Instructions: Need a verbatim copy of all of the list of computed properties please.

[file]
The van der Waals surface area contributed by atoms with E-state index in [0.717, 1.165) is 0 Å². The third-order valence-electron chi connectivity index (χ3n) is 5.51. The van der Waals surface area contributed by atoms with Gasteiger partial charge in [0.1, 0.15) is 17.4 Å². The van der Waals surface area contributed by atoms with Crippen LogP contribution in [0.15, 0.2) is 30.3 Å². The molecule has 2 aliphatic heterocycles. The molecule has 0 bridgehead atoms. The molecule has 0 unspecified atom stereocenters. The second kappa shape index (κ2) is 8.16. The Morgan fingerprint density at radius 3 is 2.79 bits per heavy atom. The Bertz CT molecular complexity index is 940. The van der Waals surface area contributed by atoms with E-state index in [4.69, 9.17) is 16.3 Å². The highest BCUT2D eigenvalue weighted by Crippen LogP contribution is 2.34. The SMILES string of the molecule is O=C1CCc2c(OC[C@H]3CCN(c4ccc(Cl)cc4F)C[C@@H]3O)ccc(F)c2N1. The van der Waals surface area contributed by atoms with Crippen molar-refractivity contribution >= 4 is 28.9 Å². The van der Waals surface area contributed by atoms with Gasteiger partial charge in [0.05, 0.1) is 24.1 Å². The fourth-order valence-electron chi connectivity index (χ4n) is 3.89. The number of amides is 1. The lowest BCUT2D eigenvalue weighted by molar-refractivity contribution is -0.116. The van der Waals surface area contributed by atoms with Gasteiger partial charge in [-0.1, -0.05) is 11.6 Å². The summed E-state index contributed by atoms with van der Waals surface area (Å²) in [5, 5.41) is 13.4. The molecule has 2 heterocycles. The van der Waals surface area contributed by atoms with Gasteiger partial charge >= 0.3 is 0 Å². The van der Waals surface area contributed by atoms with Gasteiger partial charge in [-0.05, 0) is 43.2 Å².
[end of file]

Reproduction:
The van der Waals surface area contributed by atoms with E-state index in [0.717, 1.165) is 0 Å². The third-order valence-electron chi connectivity index (χ3n) is 5.51. The van der Waals surface area contributed by atoms with Gasteiger partial charge in [0.1, 0.15) is 17.4 Å². The van der Waals surface area contributed by atoms with Crippen LogP contribution in [0.15, 0.2) is 30.3 Å². The molecule has 2 aliphatic heterocycles. The molecule has 0 bridgehead atoms. The molecule has 0 unspecified atom stereocenters. The second kappa shape index (κ2) is 8.16. The Morgan fingerprint density at radius 3 is 2.79 bits per heavy atom. The Bertz CT molecular complexity index is 940. The van der Waals surface area contributed by atoms with E-state index in [4.69, 9.17) is 16.3 Å². The highest BCUT2D eigenvalue weighted by Crippen LogP contribution is 2.34. The SMILES string of the molecule is O=C1CCc2c(OC[C@H]3CCN(c4ccc(Cl)cc4F)C[C@@H]3O)ccc(F)c2N1. The van der Waals surface area contributed by atoms with Crippen molar-refractivity contribution >= 4 is 28.9 Å². The van der Waals surface area contributed by atoms with Gasteiger partial charge in [0.05, 0.1) is 24.1 Å². The fourth-order valence-electron chi connectivity index (χ4n) is 3.89. The number of amides is 1. The lowest BCUT2D eigenvalue weighted by molar-refractivity contribution is -0.116. The van der Waals surface area contributed by atoms with Gasteiger partial charge in [-0.1, -0.05) is 11.6 Å². The summed E-state index contributed by atoms with van der Waals surface area (Å²) in [5, 5.41) is 13.4. The molecule has 2 heterocycles. The van der Waals surface area contributed by atoms with Gasteiger partial charge >= 0.3 is 0 Å². The van der Waals surface area contributed by atoms with Gasteiger partial charge in [-0.05, 0) is 43.2 Å².